The artwork currently lining the walls of the Visual Arts Building looks nothing like usual art museum fare. Instead, five co-curators have collaborated to organize a contemporary statement whose pieces lie outside the realm of preconceived notions of art.
Greg Metz is one of the curators of “Code Yellow” along with five other art professionals. He calls the gallery a kind of “experimental curatorial exercise.”
Metz has brought together the curators — Kael Alford, Janeil Engelstad, Mona Kasra, Laray Polk and Maxmillian Schich— with the idea that there’s a platform all of them could address with their various art disciplines.
“We took a big idea and just tried to interpret it,” Metz said. “We would run things by each other, but we had some good discussions that talked about what impact art is having in social dialogue.”
The curatorial group decided to focus on the idea of vulnerability.
“We all feel vulnerable in some way,” Metz said. “Whether it’s because drones are going to invade our space or having Google listen in on our private conversations, under the guise of democracy. Really, we’re being controlled.”
One of the installations, “N ØTABLE SELFLE$$ AFFECT,” curated by Mona Kastra, is a small television playing a loop of different overlaid videos related to press coverage on Edward Snowden.
Distorted images of Snowden, Barack Obama and Vladimir Putin vie for the whole screen and what results is an eerie mishmash of voices and faces.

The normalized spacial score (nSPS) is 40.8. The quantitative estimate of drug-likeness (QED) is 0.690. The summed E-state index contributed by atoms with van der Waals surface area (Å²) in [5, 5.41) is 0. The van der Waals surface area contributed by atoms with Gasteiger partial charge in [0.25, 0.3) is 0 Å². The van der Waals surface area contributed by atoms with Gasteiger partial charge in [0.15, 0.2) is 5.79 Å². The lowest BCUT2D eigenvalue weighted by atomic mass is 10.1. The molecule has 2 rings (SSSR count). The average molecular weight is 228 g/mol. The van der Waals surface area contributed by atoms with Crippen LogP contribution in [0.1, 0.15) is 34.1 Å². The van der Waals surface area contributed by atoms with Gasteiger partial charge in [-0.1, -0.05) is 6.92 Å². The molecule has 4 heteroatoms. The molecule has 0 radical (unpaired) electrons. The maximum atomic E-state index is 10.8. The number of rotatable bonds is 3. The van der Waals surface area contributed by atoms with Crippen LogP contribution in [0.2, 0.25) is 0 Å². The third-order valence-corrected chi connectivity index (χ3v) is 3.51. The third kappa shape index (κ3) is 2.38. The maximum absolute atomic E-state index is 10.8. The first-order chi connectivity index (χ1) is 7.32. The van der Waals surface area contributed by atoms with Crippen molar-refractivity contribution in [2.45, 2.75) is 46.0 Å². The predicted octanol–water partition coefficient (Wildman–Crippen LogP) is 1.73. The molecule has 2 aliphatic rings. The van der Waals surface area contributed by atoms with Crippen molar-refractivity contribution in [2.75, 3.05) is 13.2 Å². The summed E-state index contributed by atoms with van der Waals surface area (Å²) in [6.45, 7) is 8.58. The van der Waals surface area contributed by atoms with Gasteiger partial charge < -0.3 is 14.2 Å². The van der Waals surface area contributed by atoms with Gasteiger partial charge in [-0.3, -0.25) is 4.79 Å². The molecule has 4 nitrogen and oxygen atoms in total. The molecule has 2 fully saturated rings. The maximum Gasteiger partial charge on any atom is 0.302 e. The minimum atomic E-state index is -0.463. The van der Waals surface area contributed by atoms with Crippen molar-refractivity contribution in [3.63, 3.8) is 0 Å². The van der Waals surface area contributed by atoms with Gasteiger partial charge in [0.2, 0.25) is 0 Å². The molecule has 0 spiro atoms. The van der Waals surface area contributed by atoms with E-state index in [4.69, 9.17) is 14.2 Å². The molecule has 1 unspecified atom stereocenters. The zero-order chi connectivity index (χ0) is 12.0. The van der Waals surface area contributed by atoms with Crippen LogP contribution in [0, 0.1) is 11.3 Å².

On the floor, WikiLeak papers are scattered all around. Metz said they’ve been illegally downloaded.
“It’s a viable communication mechanism for approaching maybe dangerous subject matter or things that we aren’t allowed to talk about,” Metz said.
Elsewhere, prints of political cartoons, 60s rock album covers and illustrations break up white walls as part of “Caveat Emptor,” Metz’s portion of the exhibit.
“Caveat Emptor is sort of political cartoons and commentary,” he said. “A lot of us forget about that as being an art form. They’re kind of visual editorials.”
There are digital versions of works by Spanish artists Fransisco Goya and the first print in the series is a simple illustration with the caption “slide your card, take your pill.”
Images of graphical and statistical data blown up and recontextualized into art adorn the adjacent wall. They’re part of “Didier Sornette: Creepy Figures,” curated by Max Schich.
The images depict data used to predict financial crises and extreme events. When they’re placed on a wall as a statement, the audience is forced to reconsider their meaning, Metz said.
He refers to these images as the warning signs that start to show up in illustrations, map charting and journalistic photography.
“It’s kind of like the canary in the coalmine,” Metz said. “What are the signs? This could be a continuing series recognizing how people are recording what’s going on and how artists are using this as a platform to draw attention to issues.”
“Code Yellow” will run through April 26 in the main gallery of the Visual Arts Building.